My acupuncturist (and I recommend to anyone undergoing chemotherapy to have “adjuvant” therapy to help boost one’s immune system) says I did well because I stayed engaged. Not only did I continue to work full-time the weeks between chemotherapy sessions, but I enjoyed planning the local DC Lithuanian Independence Day celebration and our fall picnic. I also continued my duties on the National Board of the Lithuanian-American Community. I even participated in demonstrations in front of the White House and the Russian Embassy in support of Ukraine and considered traveling there as an election monitor. It was winter, and my head was bald, but my wig and fur hat would have kept me warm.

I found that denial worked very well for me. I did not believe I was going to die. But I also did not fear death. I was very grateful for the life I had had. My children were launched. I did not feel that I had missed out on anything. I had peace of mind.

That’s one reason why I changed the subject line of my emails from “journey” to “detour.” I didn’t intend to do more than go off the beaten path temporarily.

Normalcy is what you crave when you face a situation that could knock you out of the real world. At least that’s what I craved. Just get me back on the road I know. The best my friends could do for me was to treat me like everything is normal, and I love that they did.

Perhaps I’m not imaginative or brave enough to drop everything and see all those places you’re supposed to see before you die. I like where I am, and the life that I have, and to still be able to be a participant brings me great joy.

You were open about your medical travails. What message do you hope to send others going through similar difficult times?

I can now say that I feel lucky to have had the experience of cancer and embarrassingly fortunate to have gotten out alive, with no lasting side effects.

My experience tells me that when someone is diagnosed with cancer, they should know that it’s not necessarily a death sentence. Sometimes, I think the doctors feel obliged to give you the worst-case scenario.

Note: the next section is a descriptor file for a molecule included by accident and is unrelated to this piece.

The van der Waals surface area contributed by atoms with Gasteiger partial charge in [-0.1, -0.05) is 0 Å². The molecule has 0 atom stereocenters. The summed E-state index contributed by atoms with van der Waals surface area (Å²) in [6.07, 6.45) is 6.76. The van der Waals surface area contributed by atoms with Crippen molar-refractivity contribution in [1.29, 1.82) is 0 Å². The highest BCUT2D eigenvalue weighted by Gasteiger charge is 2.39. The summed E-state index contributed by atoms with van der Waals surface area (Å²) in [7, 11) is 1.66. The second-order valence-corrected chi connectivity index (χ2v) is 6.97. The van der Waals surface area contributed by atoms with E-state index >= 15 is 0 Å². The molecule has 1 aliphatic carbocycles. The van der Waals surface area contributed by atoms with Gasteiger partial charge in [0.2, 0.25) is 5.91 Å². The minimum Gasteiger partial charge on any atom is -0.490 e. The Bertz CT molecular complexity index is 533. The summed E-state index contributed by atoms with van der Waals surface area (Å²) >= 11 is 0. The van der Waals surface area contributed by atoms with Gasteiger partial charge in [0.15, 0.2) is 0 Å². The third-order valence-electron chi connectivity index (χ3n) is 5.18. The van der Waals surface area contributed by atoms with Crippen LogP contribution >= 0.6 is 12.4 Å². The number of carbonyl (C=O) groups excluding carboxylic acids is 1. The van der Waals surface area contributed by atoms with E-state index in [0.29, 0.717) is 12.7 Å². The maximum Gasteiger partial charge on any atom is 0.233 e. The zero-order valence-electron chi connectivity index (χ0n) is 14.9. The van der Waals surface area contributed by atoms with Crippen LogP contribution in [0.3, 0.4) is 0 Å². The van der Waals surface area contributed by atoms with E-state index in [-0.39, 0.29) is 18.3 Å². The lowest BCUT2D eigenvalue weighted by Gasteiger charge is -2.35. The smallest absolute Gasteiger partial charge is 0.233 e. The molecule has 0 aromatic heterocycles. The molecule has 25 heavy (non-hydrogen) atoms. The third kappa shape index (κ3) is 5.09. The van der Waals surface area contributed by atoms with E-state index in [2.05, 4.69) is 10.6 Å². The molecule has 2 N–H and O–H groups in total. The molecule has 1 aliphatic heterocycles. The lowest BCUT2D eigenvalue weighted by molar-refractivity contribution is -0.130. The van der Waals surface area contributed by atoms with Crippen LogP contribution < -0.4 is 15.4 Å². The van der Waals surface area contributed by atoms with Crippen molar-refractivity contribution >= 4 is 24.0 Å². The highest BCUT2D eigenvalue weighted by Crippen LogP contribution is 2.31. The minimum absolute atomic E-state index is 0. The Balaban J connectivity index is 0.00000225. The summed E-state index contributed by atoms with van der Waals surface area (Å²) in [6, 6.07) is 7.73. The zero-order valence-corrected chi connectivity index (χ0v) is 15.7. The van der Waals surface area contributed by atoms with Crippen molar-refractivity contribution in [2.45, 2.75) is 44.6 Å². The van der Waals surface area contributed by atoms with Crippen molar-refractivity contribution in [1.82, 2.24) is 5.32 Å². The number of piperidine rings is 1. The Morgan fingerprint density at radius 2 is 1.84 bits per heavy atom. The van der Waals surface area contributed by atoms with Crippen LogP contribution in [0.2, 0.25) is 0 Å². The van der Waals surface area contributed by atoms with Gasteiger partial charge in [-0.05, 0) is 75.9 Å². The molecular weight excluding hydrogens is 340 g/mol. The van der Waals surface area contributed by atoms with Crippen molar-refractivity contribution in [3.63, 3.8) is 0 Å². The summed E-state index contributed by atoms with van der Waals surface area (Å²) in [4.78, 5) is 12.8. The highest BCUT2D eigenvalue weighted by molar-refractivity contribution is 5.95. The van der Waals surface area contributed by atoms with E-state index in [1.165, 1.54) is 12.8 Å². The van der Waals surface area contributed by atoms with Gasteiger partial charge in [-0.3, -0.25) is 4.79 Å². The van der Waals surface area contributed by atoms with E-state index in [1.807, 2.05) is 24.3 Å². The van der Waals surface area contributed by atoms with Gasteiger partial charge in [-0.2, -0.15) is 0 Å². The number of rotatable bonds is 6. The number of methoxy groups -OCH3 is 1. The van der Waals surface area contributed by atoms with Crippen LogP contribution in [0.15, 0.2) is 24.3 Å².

And no matter how much you trust your doctor, do not be afraid or embarrassed about getting a second, third, and fourth opinion. A doctor worth their salt will not feel threatened or offended. In fact, in my case, the doctors served on the same tumor review panel and debated the various treatment options for me because they even differed among themselves.

Plus, it helps to read up on your disease. It was my research that led me to turn down radiation treatment. I know my doctor meant well, and she wanted to do absolutely everything so that her conscience could be clear that no stone had been left unturned. But if that additional treatment does not extend your life, why do it?

And it’s the quality of that extended life that counts. One should always ask, what does this treatment buy me? What damage can it do to me? And what happens if I don’t take it? Sometimes, the difference is not so great.

One must also realize that cancer is fickle, and each person’s body reacts differently. The ifosfamide/paclitaxel chemotherapy combination that worked for me may not work for other patients with the same diagnosis. Go figure.

And everyone should respect that the journey someone takes with cancer is a very private one. You are facing your mortality, and that is pretty scary.

Some people will want to share the details of their diagnosis and treatment. Others will want people to ignore the wig they’re clearly wearing and not ask about it. Respect their choice, and don’t push your own experience or that of others onto them.

Which perhaps begs the question, why this book? Someone suggested that it might be helpful to others, as I seem to have had a positive experience with this very frightening thing called cancer. To show that such is possible. Without the encouragement, the contents certainly would have stayed just old emails to my friends.

Although I clung to the goal of working full-time as a way to deal with my disease, others find it healthier to cease devoting themselves to “making a living” and instead living out abundantly the time that they have left. After all, no one on their deathbed ever said, “I wish I’d spent more time at the office.”